This was slightly different from my previous book. With Light Boxes, I had dozens of people read it. Adam Robinson at Publishing Genius Press was a huge influence. With Daniel, I kept it to myself more. I had only a few readers. I wanted it to feel a bit looser, messier, crazier. My agent helped a lot. My editor at Penguin didn’t change a single sentence I wrote, but she did want more of the Karen story line. She wanted more structure. Which, in the end, I think, made it a better book.
Reading Daniel, I felt like I was in your head more and that you were wrestling with some pretty big-ticket items, for example your sanity and… banana bombs.
Ha! The banana bombs were really fun to write and I’m proud of them. Also, cookie pocket. And yeah, Daniel Fights a Hurricane is more intimate, personal, and sadder. Light Boxes has this communal, people-banding-together-to-fight-evil vibe going on. This is going to sound really pretentious and writer-like, but Daniel is a book closer to the bone. I think it hurts more and I like that.
Were there other differences between the first and second novel in terms of how you were handled by the publisher?
I think there were differences. I never thought Penguin would publish Light Boxes. I never pursued a major press. Things just happened, and I got really lucky. With this book, I knew Penguin was going to read it and that was in the back of my head. That was one big difference. This book is more difficult than Light Boxes, I think. Light Boxes really plays up the myth/fantasy/magic theme. It’s a single contained world, until the ending. But it’s very clear. With Daniel, nothing is too clear. Reality, imagination, perspective, it’s all mixed. The sentences and imagery and set pieces are “out there.” I just let my imagination go and didn’t hold back to one way of thinking. The more I think about Daniel and hear what people think, the odder I think the book is.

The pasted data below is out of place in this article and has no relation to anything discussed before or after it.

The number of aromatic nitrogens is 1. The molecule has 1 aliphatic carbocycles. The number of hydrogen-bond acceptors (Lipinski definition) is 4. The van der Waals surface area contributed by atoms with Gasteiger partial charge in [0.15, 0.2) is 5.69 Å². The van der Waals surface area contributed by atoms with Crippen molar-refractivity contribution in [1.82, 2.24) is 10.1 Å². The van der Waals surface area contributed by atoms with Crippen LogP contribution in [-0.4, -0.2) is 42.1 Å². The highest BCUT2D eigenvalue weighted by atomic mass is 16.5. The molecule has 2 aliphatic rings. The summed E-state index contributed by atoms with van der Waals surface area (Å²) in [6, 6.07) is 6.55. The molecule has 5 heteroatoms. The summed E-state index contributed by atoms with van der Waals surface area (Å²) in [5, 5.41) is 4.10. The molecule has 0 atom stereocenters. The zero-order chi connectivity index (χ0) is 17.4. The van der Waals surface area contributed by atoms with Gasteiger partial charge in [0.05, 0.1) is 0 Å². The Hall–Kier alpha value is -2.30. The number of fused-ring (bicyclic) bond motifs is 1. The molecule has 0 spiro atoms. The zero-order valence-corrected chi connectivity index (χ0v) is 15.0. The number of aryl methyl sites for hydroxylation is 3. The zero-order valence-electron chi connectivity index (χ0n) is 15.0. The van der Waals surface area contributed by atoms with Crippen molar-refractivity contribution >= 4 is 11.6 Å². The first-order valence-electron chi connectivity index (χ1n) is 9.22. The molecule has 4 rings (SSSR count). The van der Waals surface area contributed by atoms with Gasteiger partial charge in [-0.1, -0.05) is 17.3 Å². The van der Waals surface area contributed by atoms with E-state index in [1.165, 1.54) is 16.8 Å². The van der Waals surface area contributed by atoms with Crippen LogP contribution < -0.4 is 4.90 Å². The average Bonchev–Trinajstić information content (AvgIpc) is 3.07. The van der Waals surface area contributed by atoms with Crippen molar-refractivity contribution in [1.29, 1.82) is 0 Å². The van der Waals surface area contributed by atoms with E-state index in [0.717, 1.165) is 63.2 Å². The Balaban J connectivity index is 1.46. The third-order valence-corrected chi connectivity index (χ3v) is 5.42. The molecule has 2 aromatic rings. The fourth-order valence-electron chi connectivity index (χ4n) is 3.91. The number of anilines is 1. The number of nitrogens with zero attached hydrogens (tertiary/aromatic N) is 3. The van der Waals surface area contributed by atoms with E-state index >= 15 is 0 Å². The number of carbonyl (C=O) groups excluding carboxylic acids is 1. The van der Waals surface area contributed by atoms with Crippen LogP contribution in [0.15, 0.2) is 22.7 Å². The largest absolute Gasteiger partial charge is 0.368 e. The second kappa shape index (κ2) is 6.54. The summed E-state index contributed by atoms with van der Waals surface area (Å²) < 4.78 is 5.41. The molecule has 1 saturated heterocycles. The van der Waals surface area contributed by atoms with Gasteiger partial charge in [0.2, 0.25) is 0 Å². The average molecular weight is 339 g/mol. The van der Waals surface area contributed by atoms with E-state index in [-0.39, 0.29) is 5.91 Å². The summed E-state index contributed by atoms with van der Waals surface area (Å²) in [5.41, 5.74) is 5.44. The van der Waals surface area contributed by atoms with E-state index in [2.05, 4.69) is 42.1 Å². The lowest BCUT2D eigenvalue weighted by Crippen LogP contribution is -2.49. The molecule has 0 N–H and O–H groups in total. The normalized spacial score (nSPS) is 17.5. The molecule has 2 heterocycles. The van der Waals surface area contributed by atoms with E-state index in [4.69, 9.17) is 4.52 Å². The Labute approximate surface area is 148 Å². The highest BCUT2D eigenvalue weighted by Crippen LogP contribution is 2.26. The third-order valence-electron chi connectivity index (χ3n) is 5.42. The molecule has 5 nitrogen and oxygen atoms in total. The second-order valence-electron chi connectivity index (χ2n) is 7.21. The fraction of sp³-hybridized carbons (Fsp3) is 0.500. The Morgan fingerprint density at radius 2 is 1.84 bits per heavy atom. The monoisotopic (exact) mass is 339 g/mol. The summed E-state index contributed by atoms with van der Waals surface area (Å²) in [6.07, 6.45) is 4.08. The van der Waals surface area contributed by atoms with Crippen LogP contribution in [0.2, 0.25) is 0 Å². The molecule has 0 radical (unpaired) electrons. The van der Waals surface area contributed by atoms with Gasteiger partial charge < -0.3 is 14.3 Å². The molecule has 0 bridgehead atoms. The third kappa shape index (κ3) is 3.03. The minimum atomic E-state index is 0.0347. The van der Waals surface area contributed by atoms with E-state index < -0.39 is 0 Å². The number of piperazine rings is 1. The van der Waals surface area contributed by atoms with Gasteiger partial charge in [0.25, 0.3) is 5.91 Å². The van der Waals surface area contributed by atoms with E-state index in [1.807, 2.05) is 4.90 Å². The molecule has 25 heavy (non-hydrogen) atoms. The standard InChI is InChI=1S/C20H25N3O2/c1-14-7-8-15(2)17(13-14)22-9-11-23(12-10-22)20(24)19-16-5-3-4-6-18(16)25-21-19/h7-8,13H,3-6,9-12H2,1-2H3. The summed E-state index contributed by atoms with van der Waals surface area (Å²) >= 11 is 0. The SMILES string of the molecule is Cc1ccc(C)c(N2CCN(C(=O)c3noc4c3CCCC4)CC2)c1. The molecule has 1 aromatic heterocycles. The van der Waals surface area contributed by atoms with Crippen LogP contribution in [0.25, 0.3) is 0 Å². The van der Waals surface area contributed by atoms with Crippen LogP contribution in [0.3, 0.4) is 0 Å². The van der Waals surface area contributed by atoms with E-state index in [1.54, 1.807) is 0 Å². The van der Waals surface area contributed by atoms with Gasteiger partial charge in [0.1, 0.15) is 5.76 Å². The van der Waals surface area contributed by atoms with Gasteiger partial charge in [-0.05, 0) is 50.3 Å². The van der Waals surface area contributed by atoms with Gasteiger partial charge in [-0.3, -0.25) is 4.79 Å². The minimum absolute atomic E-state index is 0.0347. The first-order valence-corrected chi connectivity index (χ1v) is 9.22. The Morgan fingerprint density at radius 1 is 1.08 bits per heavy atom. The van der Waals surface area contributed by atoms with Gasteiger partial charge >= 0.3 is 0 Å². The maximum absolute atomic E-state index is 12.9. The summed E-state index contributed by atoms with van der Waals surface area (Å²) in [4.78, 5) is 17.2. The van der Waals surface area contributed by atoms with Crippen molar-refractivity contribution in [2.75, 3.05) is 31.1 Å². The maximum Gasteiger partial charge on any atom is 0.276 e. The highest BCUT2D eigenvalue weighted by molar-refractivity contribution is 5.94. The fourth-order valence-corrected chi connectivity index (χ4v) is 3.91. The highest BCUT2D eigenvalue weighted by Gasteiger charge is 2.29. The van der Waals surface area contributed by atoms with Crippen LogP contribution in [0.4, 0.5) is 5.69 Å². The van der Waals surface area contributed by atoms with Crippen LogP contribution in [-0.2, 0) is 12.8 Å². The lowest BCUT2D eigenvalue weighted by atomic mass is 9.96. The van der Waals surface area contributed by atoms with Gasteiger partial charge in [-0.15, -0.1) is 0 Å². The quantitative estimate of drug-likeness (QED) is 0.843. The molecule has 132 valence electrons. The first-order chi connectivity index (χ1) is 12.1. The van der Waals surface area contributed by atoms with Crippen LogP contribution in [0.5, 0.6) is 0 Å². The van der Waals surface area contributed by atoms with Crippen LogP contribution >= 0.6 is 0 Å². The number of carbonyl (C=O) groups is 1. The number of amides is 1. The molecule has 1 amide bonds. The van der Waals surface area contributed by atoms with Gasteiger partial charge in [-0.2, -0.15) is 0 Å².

What happened with Spike Jonze, and is a movie version of Light Boxes still in the works?
Spike Jonze will not be making Light Boxes into a movie. Right now, Ellen Frances, a filmmaker, has the option. Development is slow, but these types of things are crazy. A friend who is an actor on a television show once told me that making a movie is like playing Jenga in a wind tunnel. I think that’s true. Things can fall apart really fast and with the Spike Jonze thing they seemed to fall apart on the first move.
What kind of work do you do outside of writing books (assuming that doesn’t pay the bills)?
I work a day job, an office job, that pays my rent. Any money I get from books goes to paying off credit cards, buying more books, extra food, etc. It would be really hard for me to live on my book money. I mean, I could do it, but it would be very difficult. I think people see a major publisher and believe the author is set. Not the case for most. Not the case for me. And I’m okay with that. A day job balances me out. God, could you imagine what my books would be like if I was doing this all day? Scary.
Do you have an MFA?
No. I think teaching would be a lot of fun, but I can’t imagine
any college inviting me to teach. I imagine I’ll just struggle in
day jobs and write constantly because that’s what I love to do.
Related: Conversations With Sheila Heti (How Should a Person Be?) and Bill Wasik and Monica Murphy (Rabid: A Cultural History)